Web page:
For people to move forward with the optimism necessary for success, they surely need some sense of how such systems as education and healthcare will be made available; it is very hard to imagine that in this post capitalist future, the current state sponsored models of delivery can survive. Ivan Illich developed striking critiques of these institutions, which were a fashionable accessory of the left during the 1970’s, but then fell out of favour; they may be worth revisiting in this new context. Illich also had some interesting things to say about transportation. Ivan Illich
But this is a diversion from the main event. Irvine Welsh has said Paul Mason has written: “the most important book about our economy and society to be published in my lifetime.” My literary diet to date has not included a great deal of economics so I am unable to comment with authority on this, but what I can say is that the ideas in Post Capitalism - a Guide to our Future, are more important than Brexit; more important than keeping the Union together or fighting for Independence for your own corner of it; whatever your great political passion may be, the themes of this book are almost certainly more important.
There are three reasons for this. His sometimes mystifying logical leaps of faith, his oversimplification of technology and his reliance on state-based solutions.
Over and over again in this book, Mason would build an interesting argument only to make a leap to a conclusion that isn't entirely supported by his argument. Examples are his arguments around the changes in technology, characterising almost everything that results in jobs as the 'gig' economy and coming to the conclusions that for this to be tenable we'd eventually have to make kissing illegal. Yes, that conclusion was tongue-in-cheek, but also show some of the very twisted and unconvincing logic that Mason often resorts to.
As is probably clear from the above, Mason's view of technology is often oversimplified. To be fair, his view of technology is balanced, he see both pros and cons. But the pros are as worrying as the cons. A great example of this is his section on models. He seems to expect a nearly perfect model and advises "model first, then act". And while this is good advice, there is no evidence of feedback. There is no understanding that, to quote George Box, "all models are wrong but some are useful." It is worrying and it is a thread that pervades the entire book. The economic models he describes as being right 100% of time. Marx's "labour theory of value", for instance, is presented this way. It's problematic, though, since this doesn't seem to account for some of the challenges the modern world faces, such as the gap between women's wages and mens..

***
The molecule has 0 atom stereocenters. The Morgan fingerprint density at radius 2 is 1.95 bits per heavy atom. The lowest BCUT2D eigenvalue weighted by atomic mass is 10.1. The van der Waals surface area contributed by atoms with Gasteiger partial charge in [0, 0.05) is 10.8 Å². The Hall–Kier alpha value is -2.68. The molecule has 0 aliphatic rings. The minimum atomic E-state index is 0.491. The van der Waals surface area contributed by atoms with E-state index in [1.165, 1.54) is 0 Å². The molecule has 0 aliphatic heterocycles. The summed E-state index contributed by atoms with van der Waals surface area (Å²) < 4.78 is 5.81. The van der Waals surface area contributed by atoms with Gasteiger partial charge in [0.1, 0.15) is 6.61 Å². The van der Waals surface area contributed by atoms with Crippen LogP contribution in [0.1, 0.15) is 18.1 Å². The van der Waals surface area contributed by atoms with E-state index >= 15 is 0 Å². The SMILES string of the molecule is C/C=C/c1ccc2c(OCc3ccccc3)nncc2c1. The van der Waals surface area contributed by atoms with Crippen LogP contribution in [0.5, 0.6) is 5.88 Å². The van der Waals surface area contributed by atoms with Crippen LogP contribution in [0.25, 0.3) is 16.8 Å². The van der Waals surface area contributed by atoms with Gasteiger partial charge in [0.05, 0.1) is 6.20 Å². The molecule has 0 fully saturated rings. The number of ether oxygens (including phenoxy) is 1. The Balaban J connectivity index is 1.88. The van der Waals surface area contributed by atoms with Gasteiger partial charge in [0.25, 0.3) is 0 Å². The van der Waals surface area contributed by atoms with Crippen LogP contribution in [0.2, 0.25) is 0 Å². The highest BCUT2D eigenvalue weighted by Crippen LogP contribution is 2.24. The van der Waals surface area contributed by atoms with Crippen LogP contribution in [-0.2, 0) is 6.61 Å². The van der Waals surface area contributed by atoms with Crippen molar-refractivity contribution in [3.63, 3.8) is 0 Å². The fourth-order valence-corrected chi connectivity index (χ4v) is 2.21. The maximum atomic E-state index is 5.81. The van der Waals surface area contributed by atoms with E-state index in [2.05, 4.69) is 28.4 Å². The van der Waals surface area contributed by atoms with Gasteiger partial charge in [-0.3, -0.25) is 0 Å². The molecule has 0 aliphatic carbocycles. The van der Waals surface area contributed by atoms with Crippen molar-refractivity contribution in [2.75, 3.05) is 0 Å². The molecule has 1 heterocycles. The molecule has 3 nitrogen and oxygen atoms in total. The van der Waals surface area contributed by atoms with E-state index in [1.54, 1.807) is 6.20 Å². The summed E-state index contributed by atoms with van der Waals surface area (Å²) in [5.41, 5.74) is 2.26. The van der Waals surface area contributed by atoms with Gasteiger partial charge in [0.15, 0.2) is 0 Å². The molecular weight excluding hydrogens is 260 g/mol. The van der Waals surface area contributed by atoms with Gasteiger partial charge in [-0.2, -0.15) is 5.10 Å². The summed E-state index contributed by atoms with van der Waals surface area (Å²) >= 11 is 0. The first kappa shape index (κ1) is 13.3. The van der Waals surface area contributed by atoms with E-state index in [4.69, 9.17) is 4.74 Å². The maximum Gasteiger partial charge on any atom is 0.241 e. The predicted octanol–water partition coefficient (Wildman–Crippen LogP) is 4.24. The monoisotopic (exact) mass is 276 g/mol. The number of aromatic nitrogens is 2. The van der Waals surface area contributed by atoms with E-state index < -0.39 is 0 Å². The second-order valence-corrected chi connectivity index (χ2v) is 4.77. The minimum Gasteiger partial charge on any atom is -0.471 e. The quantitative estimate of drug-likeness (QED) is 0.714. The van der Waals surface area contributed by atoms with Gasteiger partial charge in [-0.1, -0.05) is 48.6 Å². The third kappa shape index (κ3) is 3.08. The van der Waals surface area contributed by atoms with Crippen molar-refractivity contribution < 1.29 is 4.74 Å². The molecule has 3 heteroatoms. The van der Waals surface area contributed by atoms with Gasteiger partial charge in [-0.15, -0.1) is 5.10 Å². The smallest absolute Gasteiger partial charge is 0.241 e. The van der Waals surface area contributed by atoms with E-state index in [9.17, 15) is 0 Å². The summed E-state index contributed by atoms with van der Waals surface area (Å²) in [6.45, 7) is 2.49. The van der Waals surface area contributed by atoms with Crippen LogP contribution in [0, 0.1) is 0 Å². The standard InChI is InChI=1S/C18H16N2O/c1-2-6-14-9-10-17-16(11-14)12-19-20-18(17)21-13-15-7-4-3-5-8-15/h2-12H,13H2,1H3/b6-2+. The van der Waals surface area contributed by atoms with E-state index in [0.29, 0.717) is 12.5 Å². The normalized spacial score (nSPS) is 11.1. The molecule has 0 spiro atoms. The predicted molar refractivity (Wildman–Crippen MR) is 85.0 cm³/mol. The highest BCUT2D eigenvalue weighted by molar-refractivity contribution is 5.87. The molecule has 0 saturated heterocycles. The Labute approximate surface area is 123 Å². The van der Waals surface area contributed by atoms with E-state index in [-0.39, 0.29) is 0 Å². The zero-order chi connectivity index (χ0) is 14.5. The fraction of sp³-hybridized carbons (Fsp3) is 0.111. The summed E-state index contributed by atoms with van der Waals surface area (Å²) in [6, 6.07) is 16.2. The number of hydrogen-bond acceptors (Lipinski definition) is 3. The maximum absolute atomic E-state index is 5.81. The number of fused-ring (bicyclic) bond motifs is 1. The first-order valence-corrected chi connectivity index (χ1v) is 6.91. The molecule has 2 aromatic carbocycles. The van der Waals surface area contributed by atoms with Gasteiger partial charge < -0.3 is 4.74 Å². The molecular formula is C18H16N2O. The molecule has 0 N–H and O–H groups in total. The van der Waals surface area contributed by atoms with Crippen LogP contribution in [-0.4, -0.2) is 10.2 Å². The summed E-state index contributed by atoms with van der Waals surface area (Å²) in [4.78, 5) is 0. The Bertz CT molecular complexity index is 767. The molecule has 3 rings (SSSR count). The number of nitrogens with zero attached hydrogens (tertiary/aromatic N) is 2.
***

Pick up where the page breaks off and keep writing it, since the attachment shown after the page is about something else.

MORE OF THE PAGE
Finally, I was taken aback by Mason's statement, again without any real support, that the solution to climate must be a state-based solution. If the last few years have taught me anything, it is that state-based solutions cannot be relied upon, that governments do not last forever and that democracy is a challenge. Towards the end of the book, Mason does caveat this by saying that his state-based enthusiasm is only one of many possible solutions, but those are only covered in a few hasty sentences.
Nevertheless, I enjoyed reading this book. While I wasn't entirely convinced, it challenged may of my preconceptions. And challenging the world I've come to believe in is something that I appreciate from any book.
My main criticism of this book is that it is far too "dense" for the man-in-the-street. I had to Google many terms and make extensive notes to get the best out of this book.